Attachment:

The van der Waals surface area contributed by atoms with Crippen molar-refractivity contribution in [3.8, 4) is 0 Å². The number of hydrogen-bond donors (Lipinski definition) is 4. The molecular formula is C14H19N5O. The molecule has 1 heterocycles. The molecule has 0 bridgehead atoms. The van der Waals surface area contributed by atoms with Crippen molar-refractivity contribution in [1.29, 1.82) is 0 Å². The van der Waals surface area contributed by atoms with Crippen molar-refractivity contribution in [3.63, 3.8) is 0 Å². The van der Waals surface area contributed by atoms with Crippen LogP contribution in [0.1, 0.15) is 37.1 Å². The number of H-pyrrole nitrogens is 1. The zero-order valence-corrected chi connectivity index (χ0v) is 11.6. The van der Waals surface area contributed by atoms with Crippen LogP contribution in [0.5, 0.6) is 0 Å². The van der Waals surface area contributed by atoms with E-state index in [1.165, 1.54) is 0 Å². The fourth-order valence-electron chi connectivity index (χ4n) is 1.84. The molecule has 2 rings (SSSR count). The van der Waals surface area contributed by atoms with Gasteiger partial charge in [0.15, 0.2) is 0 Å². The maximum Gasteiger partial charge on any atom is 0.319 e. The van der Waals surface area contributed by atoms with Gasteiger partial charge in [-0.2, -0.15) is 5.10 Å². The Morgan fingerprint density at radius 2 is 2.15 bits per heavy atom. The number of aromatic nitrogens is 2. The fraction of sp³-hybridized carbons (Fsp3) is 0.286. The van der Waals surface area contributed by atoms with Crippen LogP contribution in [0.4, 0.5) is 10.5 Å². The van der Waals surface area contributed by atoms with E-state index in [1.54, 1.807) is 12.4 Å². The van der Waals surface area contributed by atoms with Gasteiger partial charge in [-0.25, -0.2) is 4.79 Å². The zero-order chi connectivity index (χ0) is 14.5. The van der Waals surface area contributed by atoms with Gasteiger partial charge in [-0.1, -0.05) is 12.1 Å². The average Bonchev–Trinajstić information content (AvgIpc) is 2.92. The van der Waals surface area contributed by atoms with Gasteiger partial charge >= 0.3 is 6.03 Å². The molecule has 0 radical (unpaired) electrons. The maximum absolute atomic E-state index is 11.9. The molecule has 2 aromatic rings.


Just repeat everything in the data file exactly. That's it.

The van der Waals surface area contributed by atoms with Crippen molar-refractivity contribution in [3.8, 4) is 0 Å². The number of hydrogen-bond donors (Lipinski definition) is 4. The molecular formula is C14H19N5O. The molecule has 1 heterocycles. The molecule has 0 bridgehead atoms. The van der Waals surface area contributed by atoms with Crippen molar-refractivity contribution in [1.29, 1.82) is 0 Å². The van der Waals surface area contributed by atoms with Crippen molar-refractivity contribution in [3.63, 3.8) is 0 Å². The van der Waals surface area contributed by atoms with Crippen LogP contribution in [0.1, 0.15) is 37.1 Å². The number of H-pyrrole nitrogens is 1. The zero-order valence-corrected chi connectivity index (χ0v) is 11.6. The van der Waals surface area contributed by atoms with Crippen LogP contribution in [0.5, 0.6) is 0 Å². The van der Waals surface area contributed by atoms with E-state index in [1.165, 1.54) is 0 Å². The fourth-order valence-electron chi connectivity index (χ4n) is 1.84. The molecule has 2 rings (SSSR count). The van der Waals surface area contributed by atoms with Gasteiger partial charge in [0.15, 0.2) is 0 Å². The maximum Gasteiger partial charge on any atom is 0.319 e. The van der Waals surface area contributed by atoms with Gasteiger partial charge in [-0.2, -0.15) is 5.10 Å². The Morgan fingerprint density at radius 2 is 2.15 bits per heavy atom. The number of aromatic nitrogens is 2. The fraction of sp³-hybridized carbons (Fsp3) is 0.286. The van der Waals surface area contributed by atoms with Crippen LogP contribution in [0.4, 0.5) is 10.5 Å². The van der Waals surface area contributed by atoms with E-state index in [1.54, 1.807) is 12.4 Å². The van der Waals surface area contributed by atoms with Gasteiger partial charge in [-0.25, -0.2) is 4.79 Å². The zero-order chi connectivity index (χ0) is 14.5. The van der Waals surface area contributed by atoms with Gasteiger partial charge in [-0.1, -0.05) is 12.1 Å². The average Bonchev–Trinajstić information content (AvgIpc) is 2.92. The van der Waals surface area contributed by atoms with Gasteiger partial charge >= 0.3 is 6.03 Å². The molecule has 0 radical (unpaired) electrons. The maximum absolute atomic E-state index is 11.9. The molecule has 2 aromatic rings.